Sellers rounds up horsepower before heading to Rocky Mountain Raceways. DAYTONA BEACH, Fla. (Aug. 26, 2002)-- When Jack Sellers is not looking for more horsepower in his NASCAR Winston West Series car, he can often be found around another kind...
Sellers rounds up horsepower before heading to Rocky Mountain Raceways.
DAYTONA BEACH, Fla. (Aug. 26, 2002)-- When Jack Sellers is not looking for more horsepower in his NASCAR Winston West Series car, he can often be found around another kind of horsepower as he stays busy on his horse ranch near Sacramento, Calif.
The 23-acre ranch is used as a training facility for race horses. "Quarter horses and thoroughbreds are housed here over the winter time," Sellers said. "I lease out the paddock and the barns to the different trainers. They bring their horses in and totally take care of their own animals. They train them and get them in shape for the races. I'll have anywhere from 30 to 60 of those over the winter."
From the middle of August until the end of September, meanwhile, the ranch is home to a different type of horse. "For a short time I have trotter and pacer horses, which are the ones that have the little buggies behind them," Sellers said. "They train here for about six weeks when they are not at Cal-Expo."
His ranch can house about 100 horses and includes a half-mile race track, a 65-by-135-foot covered arena and about 80,000 square feet of barn space under roof, as well as outside paddocks.
Sellers will shift his focus this week from the four-legged kind of horsepower, however, to the horsepower beneath the hood of his Aramark/Dayco Belts Chevrolet as the NASCAR Winston West Series heads to Rocky Mountain Raceways near Salt Lake City for the Young Automotive Group 250 on Saturday, Aug. 31.
The $139,959 event is the eighth stop on a 10-race schedule for the series this year. The race will be televised to a national audience on the SPEED Channel cable network. It is to air on a tape-delay basis at 8 p.m. ET on Oct. 8.
For Sellers, it's another opportunity to pursue his early passion in his life. "That goes back further than anything," Sellers said of his interest in stock car racing. "I remember back when they broadcast the Daytona 500 on the radio. I just always enjoyed listening to the NASCAR races. And whenever they would have an auto show in Sacramento I would get to see some of the races that had been filmed. I would just spend hours watching those races."
His interest led to him competing in autocrosses and then road racing. Sellers eventually began racing stock cars, beginning in a hobby division in 1982. He competed in a late model division briefly before joining the NASCAR Winston West Series in 1985.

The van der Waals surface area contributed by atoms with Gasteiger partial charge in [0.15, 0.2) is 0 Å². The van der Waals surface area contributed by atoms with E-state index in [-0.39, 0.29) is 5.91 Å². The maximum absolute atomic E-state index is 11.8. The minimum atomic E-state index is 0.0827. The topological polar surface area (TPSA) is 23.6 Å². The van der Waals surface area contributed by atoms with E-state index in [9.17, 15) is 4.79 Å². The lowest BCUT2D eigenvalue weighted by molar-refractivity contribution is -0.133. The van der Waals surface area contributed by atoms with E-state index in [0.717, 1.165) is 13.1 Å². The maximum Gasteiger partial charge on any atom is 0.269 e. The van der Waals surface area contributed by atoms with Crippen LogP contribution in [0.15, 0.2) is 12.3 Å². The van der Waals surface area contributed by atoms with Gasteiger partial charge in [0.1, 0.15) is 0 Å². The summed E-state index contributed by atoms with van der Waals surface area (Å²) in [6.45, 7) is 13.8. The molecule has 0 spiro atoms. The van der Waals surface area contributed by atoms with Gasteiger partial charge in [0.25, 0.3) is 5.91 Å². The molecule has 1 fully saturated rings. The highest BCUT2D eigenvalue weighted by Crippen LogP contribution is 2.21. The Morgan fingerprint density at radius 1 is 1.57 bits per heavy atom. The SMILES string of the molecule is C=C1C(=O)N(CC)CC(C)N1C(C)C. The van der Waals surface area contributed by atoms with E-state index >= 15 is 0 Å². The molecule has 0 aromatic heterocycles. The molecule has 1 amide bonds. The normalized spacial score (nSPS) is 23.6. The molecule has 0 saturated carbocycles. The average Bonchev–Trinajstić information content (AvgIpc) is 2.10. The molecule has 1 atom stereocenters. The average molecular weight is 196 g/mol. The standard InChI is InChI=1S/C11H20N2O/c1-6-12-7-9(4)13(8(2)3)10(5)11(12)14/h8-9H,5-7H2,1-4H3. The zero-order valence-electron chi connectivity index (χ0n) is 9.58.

Now in his 18th season on the circuit, Sellers has finished in the top 10 of the series standings in seven different seasons and has accumulated nearly 30 top-10 finishes in 152 starts. Although he has yet to garner a top-five finish, the 58-year-old series veteran appears to be enjoying himself as much as any driver. "To stay in it this long, you'd have to enjoy doing it," Sellers said.
After appearing to struggle in some years, Sellers has stepped up his performance level the last couple of seasons. "In the old days I would run two to five cars in a race," said Sellers, who would put his crew chief and chief mechanic in backup cars. "So, it was kind of a divided effort. When you have that many cars, you can't really concentrate on just one."
Sellers' new approach of focusing on just one car has been reflected in more consistent finishes. He came home seventh in a race earlier this season, equaling the career-best finish he had previously accomplished three times in his career. "I have to give a lot of credit to John Krebs and the crew," Sellers said. "I've got a very dedicated crew now and they're giving me much better cars than I've ever had before."
Sellers hails from Sacramento, Calif., where he and his brothers own a Coca-Cola bottling plant. "We are in our 75th year," said Sellers, who is known to many as the Coca-Cola cowboy because of his soft drink business and his trademark cowboy hat. "Our grandfather came to town in 1927 and bought the franchise in Sacramento."
Despite the demands on his time-- between the ranch, the bottling plant and his race team-- Sellers still finds time to ride horses for pleasure. Although he admitted that he does not ride as much as when he was younger, he did find time to become a lifetime member of the Sacramento Sheriff's Posse Mounted Drill Team and ride in the parade at the inauguration of President George Bush in 1988. His rejuvenated interest in horses stemmed from hunting expeditions in which he needed pack horses for big game hunts, Sellers said. That interest has also been influenced by the equestrian talents of his girlfriend, Kathleen Otto-- who rode and jumped horses competitively. Although injuries have sidelined her from competitive jumping, she continues to ride.